How many patients do you see that are successful at losing weight, but gain it back? The goal of the nutrition plan is weight loss, and as long as that is occurring, the patient feels rewarded. If their weight loss slows, stalls or rises do they accuse themselves of lacking willpower or of being lazy?
An absolutely delightful patient made an appointment to see me recently due to frustration with her weight. She lost weight on a program two years ago to prevent diabetes, only to gain it back. She claimed it was due to laziness on her part, and unwillingness to spend time in the kitchen preparing food. She is a mother with several children still at home, a full time job, and a dedicated singer in a local and very successful singing group. Now, that does NOT seem lazy to me! Her blood glucose values were rising as was her frustration with herself and her own self management. But the topic always seemed to go back to the regained weight.
Nutrition counseling for patients with pre-diabetes and diabetes so often focuses on weight loss as a primary goal. The patient and provider’s goal is to achieve weight loss to decrease insulin resistance, make movement easier, and to reduce both blood pressure and lipid values. When the weight loss fails, the perception is the diet has failed, and continuing on seems somewhat nonsensical.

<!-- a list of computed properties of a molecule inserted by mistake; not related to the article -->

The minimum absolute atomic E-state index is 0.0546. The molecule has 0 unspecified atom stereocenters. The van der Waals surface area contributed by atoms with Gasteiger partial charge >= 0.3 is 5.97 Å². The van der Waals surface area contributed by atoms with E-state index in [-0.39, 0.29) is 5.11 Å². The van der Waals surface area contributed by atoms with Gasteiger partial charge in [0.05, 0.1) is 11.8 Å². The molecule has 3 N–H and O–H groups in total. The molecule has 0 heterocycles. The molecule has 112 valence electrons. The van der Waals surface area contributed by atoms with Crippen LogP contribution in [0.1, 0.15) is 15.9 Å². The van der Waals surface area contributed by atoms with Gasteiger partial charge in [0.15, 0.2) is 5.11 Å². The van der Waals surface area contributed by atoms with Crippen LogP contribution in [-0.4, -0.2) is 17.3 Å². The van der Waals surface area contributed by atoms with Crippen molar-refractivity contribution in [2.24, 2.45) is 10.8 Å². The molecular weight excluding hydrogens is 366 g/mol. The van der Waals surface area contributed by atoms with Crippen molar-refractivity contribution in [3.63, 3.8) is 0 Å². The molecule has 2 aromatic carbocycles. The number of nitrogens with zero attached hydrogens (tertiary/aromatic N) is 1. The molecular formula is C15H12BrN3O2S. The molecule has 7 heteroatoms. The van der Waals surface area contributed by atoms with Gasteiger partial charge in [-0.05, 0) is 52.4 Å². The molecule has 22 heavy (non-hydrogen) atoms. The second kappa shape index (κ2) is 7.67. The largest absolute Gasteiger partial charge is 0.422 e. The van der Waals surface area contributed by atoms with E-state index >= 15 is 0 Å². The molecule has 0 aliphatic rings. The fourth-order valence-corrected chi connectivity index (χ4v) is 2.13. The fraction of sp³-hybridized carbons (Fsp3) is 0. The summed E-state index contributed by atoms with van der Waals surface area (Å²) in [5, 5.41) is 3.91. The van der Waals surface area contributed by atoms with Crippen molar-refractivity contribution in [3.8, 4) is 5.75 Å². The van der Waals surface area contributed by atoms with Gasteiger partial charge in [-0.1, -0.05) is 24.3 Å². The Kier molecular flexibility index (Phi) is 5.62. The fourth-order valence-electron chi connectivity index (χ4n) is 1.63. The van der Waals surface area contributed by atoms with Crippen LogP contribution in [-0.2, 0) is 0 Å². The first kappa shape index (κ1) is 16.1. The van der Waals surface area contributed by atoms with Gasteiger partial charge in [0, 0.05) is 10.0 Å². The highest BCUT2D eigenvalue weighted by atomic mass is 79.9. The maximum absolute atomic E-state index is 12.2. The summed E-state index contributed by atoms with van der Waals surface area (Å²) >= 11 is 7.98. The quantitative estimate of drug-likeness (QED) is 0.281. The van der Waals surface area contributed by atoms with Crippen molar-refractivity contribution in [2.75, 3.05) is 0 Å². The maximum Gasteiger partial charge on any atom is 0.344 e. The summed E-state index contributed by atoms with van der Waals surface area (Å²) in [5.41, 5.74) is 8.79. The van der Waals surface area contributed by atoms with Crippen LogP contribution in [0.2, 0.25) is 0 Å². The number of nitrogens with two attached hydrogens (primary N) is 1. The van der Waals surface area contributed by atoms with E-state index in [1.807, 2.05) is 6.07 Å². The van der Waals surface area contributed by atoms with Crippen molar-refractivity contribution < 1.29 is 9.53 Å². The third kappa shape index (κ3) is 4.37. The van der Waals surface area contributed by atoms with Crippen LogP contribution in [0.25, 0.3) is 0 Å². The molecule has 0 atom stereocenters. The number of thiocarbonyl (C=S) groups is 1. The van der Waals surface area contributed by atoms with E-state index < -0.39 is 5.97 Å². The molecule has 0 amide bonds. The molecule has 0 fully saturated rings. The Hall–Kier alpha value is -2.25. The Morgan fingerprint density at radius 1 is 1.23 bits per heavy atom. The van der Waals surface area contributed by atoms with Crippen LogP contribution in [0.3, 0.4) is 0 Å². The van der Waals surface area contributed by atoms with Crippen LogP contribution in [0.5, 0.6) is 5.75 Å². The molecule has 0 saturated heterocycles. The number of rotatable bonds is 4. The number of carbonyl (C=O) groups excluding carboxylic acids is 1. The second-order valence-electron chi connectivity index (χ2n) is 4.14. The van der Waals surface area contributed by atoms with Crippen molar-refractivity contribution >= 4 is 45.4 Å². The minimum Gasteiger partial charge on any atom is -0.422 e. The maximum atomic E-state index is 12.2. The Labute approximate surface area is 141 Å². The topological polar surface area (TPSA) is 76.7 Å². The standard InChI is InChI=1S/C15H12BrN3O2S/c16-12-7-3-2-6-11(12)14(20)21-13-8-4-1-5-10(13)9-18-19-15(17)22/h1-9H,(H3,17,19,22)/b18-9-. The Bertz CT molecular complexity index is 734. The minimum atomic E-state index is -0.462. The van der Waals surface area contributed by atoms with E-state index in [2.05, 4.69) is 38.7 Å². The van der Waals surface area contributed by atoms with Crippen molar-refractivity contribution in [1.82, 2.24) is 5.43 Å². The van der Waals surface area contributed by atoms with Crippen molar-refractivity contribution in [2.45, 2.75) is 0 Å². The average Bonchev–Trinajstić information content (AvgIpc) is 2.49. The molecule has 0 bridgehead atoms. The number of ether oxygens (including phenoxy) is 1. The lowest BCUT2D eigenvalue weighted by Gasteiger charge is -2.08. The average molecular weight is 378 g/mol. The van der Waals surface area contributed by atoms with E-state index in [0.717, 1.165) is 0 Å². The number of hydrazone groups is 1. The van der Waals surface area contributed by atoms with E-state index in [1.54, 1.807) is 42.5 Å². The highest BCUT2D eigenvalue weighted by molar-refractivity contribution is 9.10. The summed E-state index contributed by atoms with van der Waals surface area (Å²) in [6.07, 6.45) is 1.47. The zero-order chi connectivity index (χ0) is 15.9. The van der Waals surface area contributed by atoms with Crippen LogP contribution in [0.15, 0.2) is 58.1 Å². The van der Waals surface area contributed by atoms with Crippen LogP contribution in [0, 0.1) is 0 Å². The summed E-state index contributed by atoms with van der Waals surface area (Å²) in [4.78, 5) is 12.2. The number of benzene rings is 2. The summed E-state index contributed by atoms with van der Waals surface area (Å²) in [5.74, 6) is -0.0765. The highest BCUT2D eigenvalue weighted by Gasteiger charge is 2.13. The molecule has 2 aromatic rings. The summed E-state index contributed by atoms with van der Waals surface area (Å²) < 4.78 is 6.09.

I have spent many hours contemplating this challenge, as I am sure many of you have as well. Perhaps the concept of weight loss as the primary goal is flawed. Even though there is efficacy for weight loss, the long term success rate is abysmal. Perhaps the goal should be more basic.
What if the nutritional conversation started with increasing fruit and vegetable intake? Or something else that the patient really has control over.. Perhaps how to incorporate whole grains, starting by mixing them ½ and ½ with white (sandwiches with 1 side whole grain and one side white; noodles ½ and ½ whole grain and white).
What if we provided healthy menu ideas that take little time to prepare in a busy household? What if we talked more about quality than quantity? What if the focus was eating and exercising for health rather than weight loss as the primary target? Would the outcome be different?
Five years from now, would the patient berate themselves for not eating fruits and vegetables? In the long term, would the patient be more successful at achieving their healthy eating goals? Perhaps instead of gradual and continual weight gain, weight stabilization or loss might occur anyway. Have you considered this approach?
What are your thoughts?